The fate of many Indian authors, who have opposed the proposed Google Book Settlement Version 2 (GBS 2.0) agreement submitted by Google in US Court in November last year, will be decided on February 18th, 2010.
The dispute in question involves the Google’s Library Project announced in 2004 by Google, through which Google had entered into agreements with several libraries to digitize the books. As a result of which, several authors brought suit against Google for infringement of their copyrights by digitizing their books without obtaining the permission. In response to the action taken by the authors to prevent the Google from digitizing the books, Google argued that display or usage of few lines from the books of the authors only amount to “fair use” under the US law. However, before a discussion could happen on the “fair use”, the suit was withdrawn from the Court and parties agreed to settle through a settlement agreement.
After many rounds of negotiations held for arriving at a settlement agreement, Google finally submitted GBS 2.0 to US Courts in November last year. GBS 2.0 however fell short on various aspects, which are of concerns to many authors including the Indian authors. As a result of which, oppositions flooded in on the last date of filing the opposition (28.01.10). Indian authors too along with the Indian Reprographic Rights Organization (IRRO) and Federation of Indian Publishers (FIP) filed objections, alleging violation of their Copyrights.
The point which is of utmost concern to Indian authors is that Google proposes to make only such authors party to the agreement whose work is registered in US or published in UK, Canada and Australia and continue to scan and display portions of books of non US and foreign authors who are not party to the agreement without taking permission from them. This clause is highly unequal and unfair and is the centre point for the debate with the foreign authors, who does not have registered copyrights in US or whose works are not published in UK, Australia and Canada.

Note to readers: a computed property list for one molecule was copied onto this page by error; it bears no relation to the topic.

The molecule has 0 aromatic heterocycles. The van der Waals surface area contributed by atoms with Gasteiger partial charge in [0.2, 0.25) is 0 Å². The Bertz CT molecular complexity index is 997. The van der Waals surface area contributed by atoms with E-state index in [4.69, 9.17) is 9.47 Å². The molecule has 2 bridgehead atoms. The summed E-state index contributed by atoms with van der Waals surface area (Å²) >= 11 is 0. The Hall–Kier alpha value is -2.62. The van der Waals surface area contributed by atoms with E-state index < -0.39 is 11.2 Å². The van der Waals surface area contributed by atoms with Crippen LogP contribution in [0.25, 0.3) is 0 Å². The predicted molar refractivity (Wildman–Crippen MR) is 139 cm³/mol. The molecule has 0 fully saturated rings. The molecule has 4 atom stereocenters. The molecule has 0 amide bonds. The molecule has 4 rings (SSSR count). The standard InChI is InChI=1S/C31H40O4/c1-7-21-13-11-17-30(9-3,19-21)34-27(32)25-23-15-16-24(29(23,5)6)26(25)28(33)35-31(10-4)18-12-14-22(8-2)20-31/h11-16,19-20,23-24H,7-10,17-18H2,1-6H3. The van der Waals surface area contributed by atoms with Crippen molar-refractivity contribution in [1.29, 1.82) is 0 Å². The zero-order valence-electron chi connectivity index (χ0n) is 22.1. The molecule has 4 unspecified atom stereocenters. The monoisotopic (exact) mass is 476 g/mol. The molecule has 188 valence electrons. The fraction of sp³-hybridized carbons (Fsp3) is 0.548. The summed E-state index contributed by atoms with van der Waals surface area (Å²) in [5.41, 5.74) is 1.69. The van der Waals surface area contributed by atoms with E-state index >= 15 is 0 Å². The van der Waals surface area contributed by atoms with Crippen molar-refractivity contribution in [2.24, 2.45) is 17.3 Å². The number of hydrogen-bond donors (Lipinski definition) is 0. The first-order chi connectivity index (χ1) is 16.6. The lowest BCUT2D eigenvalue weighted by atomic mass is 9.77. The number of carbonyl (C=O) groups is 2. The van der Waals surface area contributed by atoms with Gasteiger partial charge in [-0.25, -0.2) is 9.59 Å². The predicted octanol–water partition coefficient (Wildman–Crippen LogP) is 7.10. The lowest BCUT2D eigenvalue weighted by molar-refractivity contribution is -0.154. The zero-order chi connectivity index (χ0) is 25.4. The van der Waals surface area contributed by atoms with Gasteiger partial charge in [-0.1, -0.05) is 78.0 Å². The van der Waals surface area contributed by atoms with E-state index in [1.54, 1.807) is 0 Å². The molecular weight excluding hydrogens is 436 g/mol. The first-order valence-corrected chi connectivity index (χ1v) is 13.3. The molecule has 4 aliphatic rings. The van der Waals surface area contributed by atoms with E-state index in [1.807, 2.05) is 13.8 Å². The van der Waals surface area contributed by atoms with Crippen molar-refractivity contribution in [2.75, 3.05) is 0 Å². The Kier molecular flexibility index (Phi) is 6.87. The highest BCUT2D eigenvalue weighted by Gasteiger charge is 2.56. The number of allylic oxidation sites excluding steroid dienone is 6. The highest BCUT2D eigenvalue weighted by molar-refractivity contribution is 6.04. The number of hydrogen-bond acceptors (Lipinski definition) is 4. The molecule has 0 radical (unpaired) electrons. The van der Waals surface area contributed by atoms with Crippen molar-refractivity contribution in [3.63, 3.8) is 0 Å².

GBS 2.0 also allows the members of Authors Guild to opt out of the proposed settlement agreement and enjoy special deals with the Google. Such an option of entering into special deals with Google is not offered to non US and foreign authors.
Google further forces the authors to provide it with a copyright license for any future reproduction or improvement of their works.
Given the backdrop, the proposed settlement seems to favour US authors largely, because of which GBS 2.0 has created a great divide among literary fractions around the world. A single profit making entity claiming monopoly over the digital database of the books hampers the rights of the authors and various copyright owners around the world. Hence, it will be interesting to see if US Court will acknowledge such monopoly by Google over the digital database of the books. The voices of concern are pouring in from all around the world and Indian authors are not the only ones to raise an opposition. All eyes will be on Court to see if Court will respect and uphold the rights of the foreign and non US authors and copyright holders.